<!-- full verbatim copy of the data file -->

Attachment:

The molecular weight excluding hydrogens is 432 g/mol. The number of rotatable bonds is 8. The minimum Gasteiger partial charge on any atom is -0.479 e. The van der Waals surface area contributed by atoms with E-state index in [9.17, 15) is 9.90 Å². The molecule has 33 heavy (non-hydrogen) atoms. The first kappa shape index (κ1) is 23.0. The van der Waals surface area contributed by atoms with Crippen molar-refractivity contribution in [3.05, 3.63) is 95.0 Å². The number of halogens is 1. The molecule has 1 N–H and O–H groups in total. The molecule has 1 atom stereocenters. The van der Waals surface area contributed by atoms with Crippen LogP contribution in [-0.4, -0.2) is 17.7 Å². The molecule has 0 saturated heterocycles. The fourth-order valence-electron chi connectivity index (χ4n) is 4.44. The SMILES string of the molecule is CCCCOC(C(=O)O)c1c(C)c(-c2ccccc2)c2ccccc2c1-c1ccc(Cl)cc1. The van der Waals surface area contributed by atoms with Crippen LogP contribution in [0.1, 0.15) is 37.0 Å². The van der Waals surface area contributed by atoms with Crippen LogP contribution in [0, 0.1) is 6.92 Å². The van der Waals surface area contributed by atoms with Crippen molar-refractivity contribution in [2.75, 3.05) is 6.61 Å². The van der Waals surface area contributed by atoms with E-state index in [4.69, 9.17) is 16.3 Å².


The molecular weight excluding hydrogens is 432 g/mol. The number of rotatable bonds is 8. The minimum Gasteiger partial charge on any atom is -0.479 e. The van der Waals surface area contributed by atoms with E-state index in [9.17, 15) is 9.90 Å². The molecule has 33 heavy (non-hydrogen) atoms. The first kappa shape index (κ1) is 23.0. The van der Waals surface area contributed by atoms with Crippen molar-refractivity contribution in [3.05, 3.63) is 95.0 Å². The number of halogens is 1. The molecule has 1 N–H and O–H groups in total. The molecule has 1 atom stereocenters. The van der Waals surface area contributed by atoms with Crippen LogP contribution in [-0.4, -0.2) is 17.7 Å². The molecule has 0 saturated heterocycles. The fourth-order valence-electron chi connectivity index (χ4n) is 4.44. The SMILES string of the molecule is CCCCOC(C(=O)O)c1c(C)c(-c2ccccc2)c2ccccc2c1-c1ccc(Cl)cc1. The van der Waals surface area contributed by atoms with Crippen LogP contribution in [0.1, 0.15) is 37.0 Å². The van der Waals surface area contributed by atoms with Crippen LogP contribution in [0, 0.1) is 6.92 Å². The van der Waals surface area contributed by atoms with Crippen molar-refractivity contribution in [2.75, 3.05) is 6.61 Å². The van der Waals surface area contributed by atoms with E-state index in [4.69, 9.17) is 16.3 Å².